151a is the title of the first album by violinist and performer Kishi Bashi , and although the title is a puzzling mystery, the number 151 itself does have personal importance and has always been one of my favorite numbers. Released in 2012 and produced by Kishi Bashi himself, the album mixes the performer’s energetic violin performance with some quirky and eccentric lyrics, where a few concepts appear multiple times in the song titles, like bright and burst. A song by song analysis follows:
Intro/Pathos, Pathos: The opening of this album is, quite appropriately, a moving and romantic piece with some quirky techno beats and vocal effects. The fact that the vocals are difficult to distinguish is not such a bad thing, as the lyrics appear to be part of the music, for the most part, the sort of music that aims for an iTunes commercial rather than radio airplay.
Manchester: This melancholy but lovely ballad, with its reflections on loss, makes for a compelling example where a singer-songwriter uses the violin in the place of the more conventional guitar, with effective reflection, with its beginning and ending with the sound of tuning, to give it a more chaotic feeling.
Bright Whites: Turning from the sadness of the previous song, this tune is a happy song expressing smiling and happiness and manages to live up to its name with upbeat music and uplifting lyrics. Much of the singing is done in a happy sort of falsetto with some obvious but well-done vocal effects that bring to mind the music of the second half of the 1960’s while remaining contemporary in their production.
It All Began With A Burst: In a flourishing of claps and upbeat falsetto, this song has a particularly strong Japanese feel, with a hint of folk music instrumentation and vocal harmonies that make it an effective track, even if many of its lyrics are not particularly easy to distinguish, nor easy to understand even when read from the liner notes themselves.
Wonder Woman, Wonder Me: This lovely track, with its sliding tuning, reflects a sense of wonderment, and although the song is immensely quirky, it has a sense of beauty about it, with its melodic droning and finger-snapping rhythm and hint of light castanets. If not exactly the sort of song one would hear on the radio, it makes for pleasant background music.
Chester’s Burst Over The Hamptons: This short but upbeat two-minute song features rapid-fire lyrics and a virtuoso violin performance with a spooky instrumental fade at the end that serves as effective musical background. This particular track has the feeling of a short but pleasant bit of album-filler that was put in the album to make it have enough material to be an lp instead of an ep.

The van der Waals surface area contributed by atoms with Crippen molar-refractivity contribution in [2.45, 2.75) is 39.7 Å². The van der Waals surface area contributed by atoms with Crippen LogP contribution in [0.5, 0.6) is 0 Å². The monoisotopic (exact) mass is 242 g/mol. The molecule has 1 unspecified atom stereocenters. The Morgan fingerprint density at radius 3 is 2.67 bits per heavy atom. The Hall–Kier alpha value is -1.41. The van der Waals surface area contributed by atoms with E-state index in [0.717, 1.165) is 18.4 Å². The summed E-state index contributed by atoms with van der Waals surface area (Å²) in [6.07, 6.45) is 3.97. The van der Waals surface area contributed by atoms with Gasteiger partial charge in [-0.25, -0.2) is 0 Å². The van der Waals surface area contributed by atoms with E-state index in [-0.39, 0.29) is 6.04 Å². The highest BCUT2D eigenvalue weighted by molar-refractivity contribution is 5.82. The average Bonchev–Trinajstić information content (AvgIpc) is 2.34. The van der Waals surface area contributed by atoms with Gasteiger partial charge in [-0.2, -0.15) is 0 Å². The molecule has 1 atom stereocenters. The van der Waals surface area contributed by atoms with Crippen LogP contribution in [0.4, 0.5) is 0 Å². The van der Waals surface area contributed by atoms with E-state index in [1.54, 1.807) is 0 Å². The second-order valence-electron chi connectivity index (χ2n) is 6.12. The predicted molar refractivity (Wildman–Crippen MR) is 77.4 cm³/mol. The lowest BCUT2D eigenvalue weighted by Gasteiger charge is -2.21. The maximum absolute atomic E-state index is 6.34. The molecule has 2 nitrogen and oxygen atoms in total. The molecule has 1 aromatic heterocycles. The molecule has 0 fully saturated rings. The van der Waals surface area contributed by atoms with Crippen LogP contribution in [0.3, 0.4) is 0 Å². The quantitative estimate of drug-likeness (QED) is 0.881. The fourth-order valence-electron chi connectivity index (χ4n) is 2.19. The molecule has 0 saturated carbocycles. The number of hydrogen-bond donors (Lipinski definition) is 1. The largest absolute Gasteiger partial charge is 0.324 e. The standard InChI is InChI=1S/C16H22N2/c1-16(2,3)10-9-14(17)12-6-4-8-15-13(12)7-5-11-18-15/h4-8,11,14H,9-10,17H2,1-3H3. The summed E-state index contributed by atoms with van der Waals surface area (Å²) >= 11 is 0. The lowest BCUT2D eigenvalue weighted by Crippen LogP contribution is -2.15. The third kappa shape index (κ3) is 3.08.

Atticus, In The Desert: A spare beginning with beautiful minor-key singing is backed by tasteful violin performing, a gentle guitar performance, and the total package is something that could have been released as a Moody Blues single in the early or mid-70’s and would have likely hit the top 40. Of all the songs on this album, this is the one that most obviously would belong on a radio station, even if it would likely have to be a quirky one.
I Am The Antichrist To You: Despite the ominous of this song, the music itself is lovely and appears like a long-lost Enya track with musical effects not far from “Caribbean Blue” where the violin works as an effective substitute for a guitar as the main element in the instrumental tapestry here, as in so much else of this album. The loveliness of the music and singing contrasts vividly with the hostility discussed in the song’s title, an odd tension.
Beat The Bright Out Of Me: This lovely acoustic ballad with its plucking and beautiful solo violin work and its vocal harmonies is an enjoyable one to listen to, an effective way to close out the album with a mini-suite that transitions midway into a droning techno tune that shows some very odd and mildly disconcerting vocal and violin effects, making for an odd closing to an album that is quirky and beautiful on its own strange terms.
With its cover art featuring a young girl riding an apparently tame tiger,in pastel watercolors, the cover art of this album proudly portrays the hippie aesthetic in ways that the music of this album similarly endorses. An album filled with odd and quirky touches, this is a work that is not designed to appeal to Top 40 radio, and that only has a couple of songs that would be likely to be considered singles in any market, but the album as a whole is well-done, even if it does not seek to appeal to masses or make the lyrics the prominent element of the mix except in rare circumstances where the song in question has a particularly clear point to make. Overall, this album is more about feel and effect than it is a lyrical message, and as a whole this is the sort of album that one can listen to and smile along with, appreciate its instrumentation, maybe dance to by one’s self in a dorm room on a late night. There is no doubt that this album was intentionally made to be quirky, and the few people who find this album, and appreciate the phenomenon of a techno singer-songwriter whose instrument of choice is neither a guitar nor a piano but instead a violin with a sampling machine, are likely to enjoy the album on its own merits.